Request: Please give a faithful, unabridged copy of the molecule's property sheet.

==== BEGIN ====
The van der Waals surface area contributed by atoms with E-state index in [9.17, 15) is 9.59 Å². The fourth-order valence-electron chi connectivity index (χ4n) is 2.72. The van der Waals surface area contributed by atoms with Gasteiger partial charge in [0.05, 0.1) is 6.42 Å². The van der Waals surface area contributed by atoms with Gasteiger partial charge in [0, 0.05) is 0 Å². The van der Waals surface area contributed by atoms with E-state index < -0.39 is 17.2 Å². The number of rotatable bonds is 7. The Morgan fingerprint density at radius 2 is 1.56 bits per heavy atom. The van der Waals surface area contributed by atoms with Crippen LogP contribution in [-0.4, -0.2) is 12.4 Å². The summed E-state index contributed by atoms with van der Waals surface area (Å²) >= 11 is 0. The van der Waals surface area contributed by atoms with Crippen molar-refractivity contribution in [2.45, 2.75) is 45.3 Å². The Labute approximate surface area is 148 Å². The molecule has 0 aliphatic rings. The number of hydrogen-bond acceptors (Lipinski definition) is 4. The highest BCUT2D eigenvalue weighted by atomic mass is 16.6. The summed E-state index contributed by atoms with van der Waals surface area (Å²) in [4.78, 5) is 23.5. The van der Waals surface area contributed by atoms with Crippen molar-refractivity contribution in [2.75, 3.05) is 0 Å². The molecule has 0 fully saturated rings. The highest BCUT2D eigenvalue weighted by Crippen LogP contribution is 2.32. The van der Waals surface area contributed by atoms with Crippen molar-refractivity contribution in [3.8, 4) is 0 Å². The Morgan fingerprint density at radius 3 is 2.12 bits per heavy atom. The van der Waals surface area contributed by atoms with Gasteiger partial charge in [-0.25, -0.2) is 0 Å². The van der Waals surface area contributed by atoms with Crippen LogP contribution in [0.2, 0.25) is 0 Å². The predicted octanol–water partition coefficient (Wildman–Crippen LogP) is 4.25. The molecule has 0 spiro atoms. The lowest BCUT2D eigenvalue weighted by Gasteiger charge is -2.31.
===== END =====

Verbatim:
The van der Waals surface area contributed by atoms with E-state index in [9.17, 15) is 9.59 Å². The fourth-order valence-electron chi connectivity index (χ4n) is 2.72. The van der Waals surface area contributed by atoms with Gasteiger partial charge in [0.05, 0.1) is 6.42 Å². The van der Waals surface area contributed by atoms with Gasteiger partial charge in [0, 0.05) is 0 Å². The van der Waals surface area contributed by atoms with E-state index < -0.39 is 17.2 Å². The number of rotatable bonds is 7. The Morgan fingerprint density at radius 2 is 1.56 bits per heavy atom. The van der Waals surface area contributed by atoms with Crippen LogP contribution in [-0.4, -0.2) is 12.4 Å². The summed E-state index contributed by atoms with van der Waals surface area (Å²) >= 11 is 0. The van der Waals surface area contributed by atoms with Crippen molar-refractivity contribution in [2.45, 2.75) is 45.3 Å². The Labute approximate surface area is 148 Å². The molecule has 0 aliphatic rings. The number of hydrogen-bond acceptors (Lipinski definition) is 4. The highest BCUT2D eigenvalue weighted by atomic mass is 16.6. The summed E-state index contributed by atoms with van der Waals surface area (Å²) in [4.78, 5) is 23.5. The van der Waals surface area contributed by atoms with Crippen molar-refractivity contribution in [2.75, 3.05) is 0 Å². The molecule has 0 fully saturated rings. The highest BCUT2D eigenvalue weighted by Crippen LogP contribution is 2.32. The van der Waals surface area contributed by atoms with Crippen molar-refractivity contribution in [3.8, 4) is 0 Å². The Morgan fingerprint density at radius 3 is 2.12 bits per heavy atom. The van der Waals surface area contributed by atoms with Gasteiger partial charge in [-0.25, -0.2) is 0 Å². The van der Waals surface area contributed by atoms with Crippen LogP contribution in [0.2, 0.25) is 0 Å². The predicted octanol–water partition coefficient (Wildman–Crippen LogP) is 4.25. The molecule has 0 spiro atoms. The lowest BCUT2D eigenvalue weighted by Gasteiger charge is -2.31.